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Date: October 4, 1958

Time: 11:00 a.m. EDT

Location: Dr. Gillespie’s Office, Psychoanalyst

Mr. Peter Jenson reluctantly begins to speak about a recurring nightmare, in which he is transported to Honolulu, Hawaii the day before the attack on Pearl Harbor.

This scene sets the stage for Rod Serling’s “The Time Element,” the pilot for a science fiction anthology show. Though it never aired, it paved the way for what ultimately became “The Twilight Zone.”

The annual New Year’s Eve/New Year’s Day TZ marathon is the preferred way to bring in the new year at our house. Remembering an iconic show that mixes bizarre fantasy with social commentary and irony, seems strangely well-suited for the first post of the year as well.

Many of the TZ’s themes dealt with time-travel. Isn’t a new year about recalling the past and living in the present, so we can hope for the future?

Identifying and confronting fear was another prominent theme. Many of our New Year’s Resolutions are about conquering fears.

Some stories even revealed major character flaws or moral dilemmas in the lives of the people. Self-improvement and doing the right thing is not only the point of a new year, but existence in general.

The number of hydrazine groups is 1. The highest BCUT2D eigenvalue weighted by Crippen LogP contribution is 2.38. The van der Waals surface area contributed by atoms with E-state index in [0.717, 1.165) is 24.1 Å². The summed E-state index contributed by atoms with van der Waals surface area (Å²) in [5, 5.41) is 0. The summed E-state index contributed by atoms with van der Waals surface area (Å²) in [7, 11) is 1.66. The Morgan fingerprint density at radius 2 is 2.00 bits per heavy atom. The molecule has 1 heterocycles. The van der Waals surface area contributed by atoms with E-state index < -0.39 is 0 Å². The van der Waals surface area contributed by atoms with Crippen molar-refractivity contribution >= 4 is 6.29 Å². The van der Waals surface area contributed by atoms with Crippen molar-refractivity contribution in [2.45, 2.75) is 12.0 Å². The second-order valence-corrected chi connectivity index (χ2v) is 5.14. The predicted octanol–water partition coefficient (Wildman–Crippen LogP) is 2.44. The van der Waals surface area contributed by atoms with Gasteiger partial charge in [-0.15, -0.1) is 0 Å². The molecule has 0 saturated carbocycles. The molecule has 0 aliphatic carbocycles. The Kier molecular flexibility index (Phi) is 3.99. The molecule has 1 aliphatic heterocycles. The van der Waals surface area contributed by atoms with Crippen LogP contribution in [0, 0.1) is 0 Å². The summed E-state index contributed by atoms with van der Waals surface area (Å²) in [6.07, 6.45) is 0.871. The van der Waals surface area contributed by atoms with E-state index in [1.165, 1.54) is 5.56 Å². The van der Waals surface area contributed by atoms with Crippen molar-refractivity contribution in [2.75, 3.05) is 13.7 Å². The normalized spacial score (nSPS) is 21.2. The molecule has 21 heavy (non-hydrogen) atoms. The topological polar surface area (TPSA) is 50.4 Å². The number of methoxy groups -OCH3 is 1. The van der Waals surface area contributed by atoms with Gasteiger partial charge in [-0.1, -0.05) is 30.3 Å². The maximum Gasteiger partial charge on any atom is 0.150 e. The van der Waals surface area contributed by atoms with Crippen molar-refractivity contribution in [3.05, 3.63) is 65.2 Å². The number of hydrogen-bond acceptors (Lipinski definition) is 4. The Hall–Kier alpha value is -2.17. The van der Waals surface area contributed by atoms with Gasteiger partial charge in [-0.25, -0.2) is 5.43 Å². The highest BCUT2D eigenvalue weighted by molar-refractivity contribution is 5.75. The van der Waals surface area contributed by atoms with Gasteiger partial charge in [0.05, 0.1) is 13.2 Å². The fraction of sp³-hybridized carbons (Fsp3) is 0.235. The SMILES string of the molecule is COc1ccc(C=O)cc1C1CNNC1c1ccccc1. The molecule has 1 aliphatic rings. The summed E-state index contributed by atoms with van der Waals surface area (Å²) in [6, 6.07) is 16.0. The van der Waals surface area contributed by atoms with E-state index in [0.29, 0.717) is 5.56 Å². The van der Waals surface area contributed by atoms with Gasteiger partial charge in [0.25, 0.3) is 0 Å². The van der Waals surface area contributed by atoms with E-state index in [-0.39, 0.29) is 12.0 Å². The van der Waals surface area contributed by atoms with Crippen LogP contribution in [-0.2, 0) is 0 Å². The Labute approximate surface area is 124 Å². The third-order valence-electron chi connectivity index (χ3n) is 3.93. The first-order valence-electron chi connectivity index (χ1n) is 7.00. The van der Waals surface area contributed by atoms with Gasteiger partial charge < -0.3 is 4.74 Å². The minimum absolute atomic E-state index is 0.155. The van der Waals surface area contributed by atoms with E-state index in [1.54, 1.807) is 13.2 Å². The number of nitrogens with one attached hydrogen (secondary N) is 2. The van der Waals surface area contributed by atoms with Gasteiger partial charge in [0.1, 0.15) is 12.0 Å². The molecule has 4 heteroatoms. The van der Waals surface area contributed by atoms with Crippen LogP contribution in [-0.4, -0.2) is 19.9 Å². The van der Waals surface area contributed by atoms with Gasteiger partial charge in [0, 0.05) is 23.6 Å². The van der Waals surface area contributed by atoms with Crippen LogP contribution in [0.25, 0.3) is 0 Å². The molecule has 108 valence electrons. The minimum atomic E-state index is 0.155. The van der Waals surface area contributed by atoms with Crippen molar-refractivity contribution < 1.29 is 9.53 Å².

There really is no better time than now to remember this landmark TV series. Our purpose, however, is not merely to give you a list of “best” and “worst” episodes. Rather, we want to show you some little gems that only prove what an iconic show it is. Submitted for your approval, directly from the annals of television history straight into the twilight zone.

Here, series creator and Host Rod Serling sits down with Mike Wallace to discuss censorship, social themes and other cool facts about “The Twilight Zone.”

Adding to the many accolades and words of praise comes the honor that can’t be beat. Network exec’s resurrected the show–twice. First, in the mid 80s, and again in 2002. They say imitation is the highest form of flattery.

In the early 2000’s, Producer Carl Amari adapted “The Twilight Zone” for radio. As he says in this interview, some of the radio dramas from the 30s & 40s made the transition to television. Others went backwards, going from TV to radio. His fascination with that concept led to TZ’s development as a radio drama.

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